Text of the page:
From Peter Wall
Council Secretary and Co-Facilitator of Lent discussion, “Can We Talk About Guns?“
I was skeptical when, a couple months ago, the Pastor asked if I would facilitate a Wednesday evening discussion group for the Lenten season: “Can We Talk About Guns?”
The title bothered me, for one thing. It sounded like some passive-aggressive nonsense. Here I am, reading the news, following social media, and awash in people talking about guns every time I turn around. And the sanctimonious liberals at The Big Red Church would have the gall to pretend that they need to start the conversation?
And let’s not kid ourselves: too many of our “discussion” groups just end up as one person talking for an hour. Why would I want to be that person? Also, I guess I can “talk about guns,” but guns are not really my thing. Most of what I could say has already been said.
Thinking that I had found the perfect roadblock, I said yes, but only on the condition that the Pastor could guarantee there would be somebody else in the room to disagree with me. (Because few things bother me as much as being in a room full of people without disagreeing.) Much more quickly than I expected, the Pastor confirmed that Alan Fry was willing to join the fun. Roadblock schmoadblock, I guess.
So, a few weeks ago, the group convened. And I was pleased to find a room full of about 20 people, nearly all of whom had something to say. Some of what they said was surprising. All of it was interesting.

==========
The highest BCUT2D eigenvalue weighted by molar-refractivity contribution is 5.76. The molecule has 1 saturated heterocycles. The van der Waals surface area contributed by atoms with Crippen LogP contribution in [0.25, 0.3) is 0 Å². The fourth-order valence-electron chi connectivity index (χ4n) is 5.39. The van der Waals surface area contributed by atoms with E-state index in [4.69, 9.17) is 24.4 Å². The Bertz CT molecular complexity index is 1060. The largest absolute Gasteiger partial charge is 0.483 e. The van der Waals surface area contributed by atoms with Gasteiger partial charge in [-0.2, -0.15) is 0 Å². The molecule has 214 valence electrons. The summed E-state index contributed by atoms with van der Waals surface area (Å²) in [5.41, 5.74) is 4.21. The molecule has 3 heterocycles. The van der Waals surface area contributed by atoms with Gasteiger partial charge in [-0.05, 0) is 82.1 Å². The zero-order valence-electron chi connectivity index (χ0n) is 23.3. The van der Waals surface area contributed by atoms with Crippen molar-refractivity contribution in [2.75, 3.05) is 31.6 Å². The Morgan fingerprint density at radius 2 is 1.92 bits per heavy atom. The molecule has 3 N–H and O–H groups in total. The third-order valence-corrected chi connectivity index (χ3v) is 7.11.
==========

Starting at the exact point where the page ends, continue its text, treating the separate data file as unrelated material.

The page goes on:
It went on like that for five weeks. Only after the last session, on the fifth week, did it occur to me that the title “Can We Talk About Guns?” was not a smugly ironic request for “permission.” Really, it was a challenge: Are we able to talk about guns? Are we competent to have the conversation at all? Because all that stuff that I seem to be awash in every time I turn around is not really a conversation. It is really just people shouting into a whirlwind.
On the fifth week of “talking about guns,” after clearing a lot of ground, and doing a lot of repeating ourselves, and getting to know each other a little better, we discovered something important. The gun violence in our culture is a breach of relationships. And relationships are what happen when people talk with each other. So, at 6:57 p.m., three minutes before the end of the five-week series, just in the nick of time, someone asked whether the conversation can continue.
Well, can it? Are we up to the challenge? Bring yourself and your ideas and all your disagreements to the Heritage Room next week, Wednesday, March 28, at 6:00 p.m.: “Can We Keep Talking?” We will start with guns, and then we will see where it goes. Are we able to keep talking? Are we competent to continue the conversation? Come and see.